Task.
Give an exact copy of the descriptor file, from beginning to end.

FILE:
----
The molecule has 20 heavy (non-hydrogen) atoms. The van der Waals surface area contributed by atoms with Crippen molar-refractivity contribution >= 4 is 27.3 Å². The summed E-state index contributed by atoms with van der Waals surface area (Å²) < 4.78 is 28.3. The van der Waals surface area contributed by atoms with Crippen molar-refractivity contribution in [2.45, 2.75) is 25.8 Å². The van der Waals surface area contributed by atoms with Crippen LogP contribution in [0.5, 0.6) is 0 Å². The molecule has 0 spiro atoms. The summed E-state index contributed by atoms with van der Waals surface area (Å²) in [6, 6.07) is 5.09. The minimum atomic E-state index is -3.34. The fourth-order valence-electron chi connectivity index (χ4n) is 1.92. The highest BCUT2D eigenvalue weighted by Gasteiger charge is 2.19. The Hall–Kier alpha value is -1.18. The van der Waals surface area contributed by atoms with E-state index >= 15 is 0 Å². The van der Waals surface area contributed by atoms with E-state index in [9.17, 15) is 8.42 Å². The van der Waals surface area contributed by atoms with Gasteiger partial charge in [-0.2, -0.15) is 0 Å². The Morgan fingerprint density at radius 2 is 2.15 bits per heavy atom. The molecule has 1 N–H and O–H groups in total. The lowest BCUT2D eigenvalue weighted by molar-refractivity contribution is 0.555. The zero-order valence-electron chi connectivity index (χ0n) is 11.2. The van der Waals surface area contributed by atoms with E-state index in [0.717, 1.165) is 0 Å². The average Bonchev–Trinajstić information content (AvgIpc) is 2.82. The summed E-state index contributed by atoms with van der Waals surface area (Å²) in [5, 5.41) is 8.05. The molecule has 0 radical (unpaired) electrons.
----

The molecule has 20 heavy (non-hydrogen) atoms. The van der Waals surface area contributed by atoms with Crippen molar-refractivity contribution >= 4 is 27.3 Å². The summed E-state index contributed by atoms with van der Waals surface area (Å²) < 4.78 is 28.3. The van der Waals surface area contributed by atoms with Crippen molar-refractivity contribution in [2.45, 2.75) is 25.8 Å². The van der Waals surface area contributed by atoms with Crippen LogP contribution in [0.5, 0.6) is 0 Å². The molecule has 0 spiro atoms. The summed E-state index contributed by atoms with van der Waals surface area (Å²) in [6, 6.07) is 5.09. The minimum atomic E-state index is -3.34. The fourth-order valence-electron chi connectivity index (χ4n) is 1.92. The highest BCUT2D eigenvalue weighted by Gasteiger charge is 2.19. The Hall–Kier alpha value is -1.18. The van der Waals surface area contributed by atoms with E-state index >= 15 is 0 Å². The van der Waals surface area contributed by atoms with E-state index in [9.17, 15) is 8.42 Å². The van der Waals surface area contributed by atoms with Gasteiger partial charge in [-0.2, -0.15) is 0 Å². The Morgan fingerprint density at radius 2 is 2.15 bits per heavy atom. The molecule has 1 N–H and O–H groups in total. The lowest BCUT2D eigenvalue weighted by molar-refractivity contribution is 0.555. The zero-order valence-electron chi connectivity index (χ0n) is 11.2. The van der Waals surface area contributed by atoms with E-state index in [0.717, 1.165) is 0 Å². The average Bonchev–Trinajstić information content (AvgIpc) is 2.82. The summed E-state index contributed by atoms with van der Waals surface area (Å²) in [5, 5.41) is 8.05. The molecule has 0 radical (unpaired) electrons.